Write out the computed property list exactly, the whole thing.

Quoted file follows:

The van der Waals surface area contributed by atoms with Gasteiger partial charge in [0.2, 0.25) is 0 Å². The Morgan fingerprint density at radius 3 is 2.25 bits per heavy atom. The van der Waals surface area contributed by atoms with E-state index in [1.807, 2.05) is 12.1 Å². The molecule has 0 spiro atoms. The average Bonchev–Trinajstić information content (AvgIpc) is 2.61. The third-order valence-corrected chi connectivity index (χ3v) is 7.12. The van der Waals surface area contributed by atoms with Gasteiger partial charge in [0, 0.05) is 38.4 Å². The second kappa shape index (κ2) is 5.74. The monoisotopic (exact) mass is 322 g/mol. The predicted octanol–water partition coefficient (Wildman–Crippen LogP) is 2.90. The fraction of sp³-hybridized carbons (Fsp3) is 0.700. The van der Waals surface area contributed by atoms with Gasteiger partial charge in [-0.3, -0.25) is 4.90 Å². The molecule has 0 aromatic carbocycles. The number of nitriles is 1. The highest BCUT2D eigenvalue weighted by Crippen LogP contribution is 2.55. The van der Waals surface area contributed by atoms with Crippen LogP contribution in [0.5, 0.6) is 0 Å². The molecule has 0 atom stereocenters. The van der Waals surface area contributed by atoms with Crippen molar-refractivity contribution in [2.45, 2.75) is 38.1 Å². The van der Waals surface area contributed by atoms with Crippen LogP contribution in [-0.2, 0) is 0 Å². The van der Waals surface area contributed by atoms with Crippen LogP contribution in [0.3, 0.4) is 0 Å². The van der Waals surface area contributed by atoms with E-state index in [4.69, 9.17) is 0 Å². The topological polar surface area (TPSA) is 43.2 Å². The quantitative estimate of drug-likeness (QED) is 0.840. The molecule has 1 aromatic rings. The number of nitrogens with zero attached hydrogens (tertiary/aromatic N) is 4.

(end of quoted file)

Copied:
The van der Waals surface area contributed by atoms with Gasteiger partial charge in [0.2, 0.25) is 0 Å². The Morgan fingerprint density at radius 3 is 2.25 bits per heavy atom. The van der Waals surface area contributed by atoms with E-state index in [1.807, 2.05) is 12.1 Å². The molecule has 0 spiro atoms. The average Bonchev–Trinajstić information content (AvgIpc) is 2.61. The third-order valence-corrected chi connectivity index (χ3v) is 7.12. The van der Waals surface area contributed by atoms with Gasteiger partial charge in [0, 0.05) is 38.4 Å². The second kappa shape index (κ2) is 5.74. The monoisotopic (exact) mass is 322 g/mol. The predicted octanol–water partition coefficient (Wildman–Crippen LogP) is 2.90. The fraction of sp³-hybridized carbons (Fsp3) is 0.700. The van der Waals surface area contributed by atoms with Gasteiger partial charge in [-0.3, -0.25) is 4.90 Å². The molecule has 0 aromatic carbocycles. The number of nitriles is 1. The highest BCUT2D eigenvalue weighted by Crippen LogP contribution is 2.55. The van der Waals surface area contributed by atoms with Crippen LogP contribution in [0.5, 0.6) is 0 Å². The molecule has 0 atom stereocenters. The van der Waals surface area contributed by atoms with Crippen molar-refractivity contribution in [2.45, 2.75) is 38.1 Å². The van der Waals surface area contributed by atoms with Crippen LogP contribution in [-0.2, 0) is 0 Å². The van der Waals surface area contributed by atoms with Crippen LogP contribution in [0.3, 0.4) is 0 Å². The van der Waals surface area contributed by atoms with E-state index in [4.69, 9.17) is 0 Å². The topological polar surface area (TPSA) is 43.2 Å². The quantitative estimate of drug-likeness (QED) is 0.840. The molecule has 1 aromatic rings. The number of nitrogens with zero attached hydrogens (tertiary/aromatic N) is 4.